ENERGY



Energy is essential for development. Worldwide 1.3 billion people continue to live without access to electricity, equivalent to 18% of the global population. Nearly 97% of those without access to electricity live in sub-Saharan Africa and developing Asia. Giving everyone access will require strong growth in energy supply. Global energy demand is set to grow by 37% by 2040, according to IEA.1


Steel is critical for supplying the world with energy. Whether based on fossil fuels, nuclear technology or renewables, steel is indispensable in producing and distributing this energy. Steel also has an important role to play in improving the efficiency of these energy sources.


Steel is used in all areas of renewable energy.

Biomass: steel is used extensively in agriculture.

Solar: steel plays a key role in converting solar energy into electricity or hot water. It is used as a base for solar thermal-panels and in pumps, tanks and heat exchangers.

Wave and tidal: a steel pile is the main component of a tidal turbine in tidal energy systems. Steel is also used to fabricate wave energy devices. The steel used is formulated to withstand the challenges of the marine environment.

Hydroelectric: steel is needed to reinforce concrete dams.

Wind: steel is the main material used in onshore and off-shore wind turbines. Almost every component of a wind turbine is made of steel, from the foundation, to the tower, gears and casings (see Steel Solutions in the Green Economy: Wind turbines).



Steel is used in nuclear and fossil fuel-based energy:

Mining equipment

Offshore oil platforms

Equipment for oil and gas extraction and production

Natural gas and oil pipelines and storage tanks

Power plants.



Steel is used for the production and distribution of electricity:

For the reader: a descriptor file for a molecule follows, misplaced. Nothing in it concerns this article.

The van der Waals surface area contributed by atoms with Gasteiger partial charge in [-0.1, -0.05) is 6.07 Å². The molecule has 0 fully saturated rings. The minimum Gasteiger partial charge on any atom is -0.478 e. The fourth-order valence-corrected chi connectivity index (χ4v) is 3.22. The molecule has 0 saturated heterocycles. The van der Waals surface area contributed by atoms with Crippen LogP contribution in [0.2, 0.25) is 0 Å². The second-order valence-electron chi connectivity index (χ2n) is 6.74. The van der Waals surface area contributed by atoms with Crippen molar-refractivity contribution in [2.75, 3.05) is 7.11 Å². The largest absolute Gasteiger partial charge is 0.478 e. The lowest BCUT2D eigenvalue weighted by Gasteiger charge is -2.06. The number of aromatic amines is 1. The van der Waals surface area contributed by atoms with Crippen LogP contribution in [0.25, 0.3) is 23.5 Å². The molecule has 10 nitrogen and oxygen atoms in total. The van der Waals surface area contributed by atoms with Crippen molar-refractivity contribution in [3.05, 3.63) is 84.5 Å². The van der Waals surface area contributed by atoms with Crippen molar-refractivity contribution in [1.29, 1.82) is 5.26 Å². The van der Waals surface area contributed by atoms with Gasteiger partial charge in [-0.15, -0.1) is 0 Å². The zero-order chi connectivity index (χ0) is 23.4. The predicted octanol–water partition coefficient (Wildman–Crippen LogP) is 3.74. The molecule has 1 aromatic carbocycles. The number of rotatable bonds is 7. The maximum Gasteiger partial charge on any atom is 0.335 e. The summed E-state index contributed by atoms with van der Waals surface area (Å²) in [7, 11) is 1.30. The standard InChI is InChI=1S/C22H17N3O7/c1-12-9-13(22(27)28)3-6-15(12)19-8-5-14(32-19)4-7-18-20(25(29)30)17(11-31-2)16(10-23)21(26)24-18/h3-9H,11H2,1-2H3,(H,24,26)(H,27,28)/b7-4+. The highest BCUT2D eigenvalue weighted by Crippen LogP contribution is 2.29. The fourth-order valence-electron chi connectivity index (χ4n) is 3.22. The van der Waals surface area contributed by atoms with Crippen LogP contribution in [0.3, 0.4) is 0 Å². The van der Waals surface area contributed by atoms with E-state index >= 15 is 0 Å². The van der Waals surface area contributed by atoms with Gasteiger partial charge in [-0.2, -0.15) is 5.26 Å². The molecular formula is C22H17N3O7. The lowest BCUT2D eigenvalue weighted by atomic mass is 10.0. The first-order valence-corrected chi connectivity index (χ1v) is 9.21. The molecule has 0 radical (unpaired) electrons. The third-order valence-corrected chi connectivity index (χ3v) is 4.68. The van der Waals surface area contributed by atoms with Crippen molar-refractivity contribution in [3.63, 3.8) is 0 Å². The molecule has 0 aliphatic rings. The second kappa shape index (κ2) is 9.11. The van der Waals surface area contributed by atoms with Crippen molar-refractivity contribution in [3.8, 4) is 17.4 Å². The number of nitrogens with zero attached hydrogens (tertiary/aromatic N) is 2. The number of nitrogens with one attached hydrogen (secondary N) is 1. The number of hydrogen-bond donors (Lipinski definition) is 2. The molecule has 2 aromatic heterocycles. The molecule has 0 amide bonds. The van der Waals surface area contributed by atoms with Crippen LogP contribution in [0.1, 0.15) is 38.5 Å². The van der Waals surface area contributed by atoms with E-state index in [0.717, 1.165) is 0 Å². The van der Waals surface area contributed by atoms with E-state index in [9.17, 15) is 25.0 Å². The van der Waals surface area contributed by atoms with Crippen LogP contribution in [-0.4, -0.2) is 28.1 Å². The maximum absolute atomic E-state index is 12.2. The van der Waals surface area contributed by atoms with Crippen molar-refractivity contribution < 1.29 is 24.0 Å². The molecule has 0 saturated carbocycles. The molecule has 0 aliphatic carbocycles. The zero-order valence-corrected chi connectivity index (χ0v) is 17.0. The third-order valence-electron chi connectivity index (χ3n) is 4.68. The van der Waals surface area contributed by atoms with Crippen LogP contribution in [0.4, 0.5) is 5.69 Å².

Transformers (magnetic steel core)

Generators and electric motors

Power distribution pylons and steel-reinforced cables.



Steel is used for energy transport and distribution:

Ships, trucks and trains used to transport fuel

Transport networks: steel is required for bridges, tunnels, rail track, and in constructing buildings such as fueling stations, train stations, ports and airports.



Innovative steel solutions contribute to improved efficiency

Below are a few examples of how steel is being used to improve the efficiency of energy production.


Transformers: Transformers step down the voltage from power stations to household voltage. The magnetic core of transformers is made of steel. As a result of continual development and increased application of new electrical steel grades, the energy loss in modern transformers can be reduced by 35% compared to conventional ones.


Wind towers: Steel provides the strength for taller, more efficient wind turbines.


Fossil fuel power plants:

High temperature-resistant steels have made efficiency in steam power plants possible and have the potential to be developed and employed even further.

Combined heat and power (CHP) allows waste heat in power plants to be used for power generation as heat energy, increasing the overall efficiency of fossil fuel power plants. The waste heat is transported exclusively in steel pipes.

Steel’s role in energy production and distribution.






Footnote:

1 International Energy Agency, World Energy Outlook 2014, page 1, 'central scenario'.

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